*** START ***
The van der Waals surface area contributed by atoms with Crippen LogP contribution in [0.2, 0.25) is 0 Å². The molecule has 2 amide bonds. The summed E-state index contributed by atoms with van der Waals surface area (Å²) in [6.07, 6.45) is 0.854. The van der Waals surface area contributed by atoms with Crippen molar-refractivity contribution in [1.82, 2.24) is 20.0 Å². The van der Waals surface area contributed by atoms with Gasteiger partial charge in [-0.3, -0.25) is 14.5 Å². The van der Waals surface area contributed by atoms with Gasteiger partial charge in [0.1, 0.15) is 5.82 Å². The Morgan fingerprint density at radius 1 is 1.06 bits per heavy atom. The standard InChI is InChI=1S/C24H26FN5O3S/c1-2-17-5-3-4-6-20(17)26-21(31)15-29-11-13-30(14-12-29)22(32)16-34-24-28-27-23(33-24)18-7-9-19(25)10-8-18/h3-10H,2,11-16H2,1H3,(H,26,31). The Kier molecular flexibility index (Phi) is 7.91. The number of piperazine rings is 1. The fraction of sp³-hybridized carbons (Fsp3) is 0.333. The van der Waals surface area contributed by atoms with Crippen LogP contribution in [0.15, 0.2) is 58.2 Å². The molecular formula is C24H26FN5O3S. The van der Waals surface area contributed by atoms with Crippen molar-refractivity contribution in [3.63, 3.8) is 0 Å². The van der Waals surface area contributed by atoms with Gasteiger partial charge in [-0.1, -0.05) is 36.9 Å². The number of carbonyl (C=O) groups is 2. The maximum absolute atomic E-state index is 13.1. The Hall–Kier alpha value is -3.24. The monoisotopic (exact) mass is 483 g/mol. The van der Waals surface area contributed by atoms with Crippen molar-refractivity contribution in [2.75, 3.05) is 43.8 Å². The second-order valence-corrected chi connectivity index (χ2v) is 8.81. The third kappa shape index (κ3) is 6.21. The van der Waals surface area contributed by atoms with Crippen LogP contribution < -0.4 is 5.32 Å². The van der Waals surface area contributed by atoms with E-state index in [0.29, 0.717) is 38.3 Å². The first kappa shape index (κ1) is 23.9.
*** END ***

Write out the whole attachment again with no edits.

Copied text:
The van der Waals surface area contributed by atoms with Crippen LogP contribution in [0.2, 0.25) is 0 Å². The molecule has 2 amide bonds. The summed E-state index contributed by atoms with van der Waals surface area (Å²) in [6.07, 6.45) is 0.854. The van der Waals surface area contributed by atoms with Crippen molar-refractivity contribution in [1.82, 2.24) is 20.0 Å². The van der Waals surface area contributed by atoms with Gasteiger partial charge in [-0.3, -0.25) is 14.5 Å². The van der Waals surface area contributed by atoms with Gasteiger partial charge in [0.1, 0.15) is 5.82 Å². The Morgan fingerprint density at radius 1 is 1.06 bits per heavy atom. The standard InChI is InChI=1S/C24H26FN5O3S/c1-2-17-5-3-4-6-20(17)26-21(31)15-29-11-13-30(14-12-29)22(32)16-34-24-28-27-23(33-24)18-7-9-19(25)10-8-18/h3-10H,2,11-16H2,1H3,(H,26,31). The Kier molecular flexibility index (Phi) is 7.91. The number of piperazine rings is 1. The fraction of sp³-hybridized carbons (Fsp3) is 0.333. The van der Waals surface area contributed by atoms with Crippen LogP contribution in [0.15, 0.2) is 58.2 Å². The molecular formula is C24H26FN5O3S. The van der Waals surface area contributed by atoms with Crippen molar-refractivity contribution in [3.63, 3.8) is 0 Å². The van der Waals surface area contributed by atoms with Gasteiger partial charge in [-0.1, -0.05) is 36.9 Å². The number of carbonyl (C=O) groups is 2. The maximum absolute atomic E-state index is 13.1. The Hall–Kier alpha value is -3.24. The monoisotopic (exact) mass is 483 g/mol. The van der Waals surface area contributed by atoms with Crippen molar-refractivity contribution in [2.75, 3.05) is 43.8 Å². The second-order valence-corrected chi connectivity index (χ2v) is 8.81. The third kappa shape index (κ3) is 6.21. The van der Waals surface area contributed by atoms with Crippen LogP contribution < -0.4 is 5.32 Å². The van der Waals surface area contributed by atoms with E-state index in [0.29, 0.717) is 38.3 Å². The first kappa shape index (κ1) is 23.9.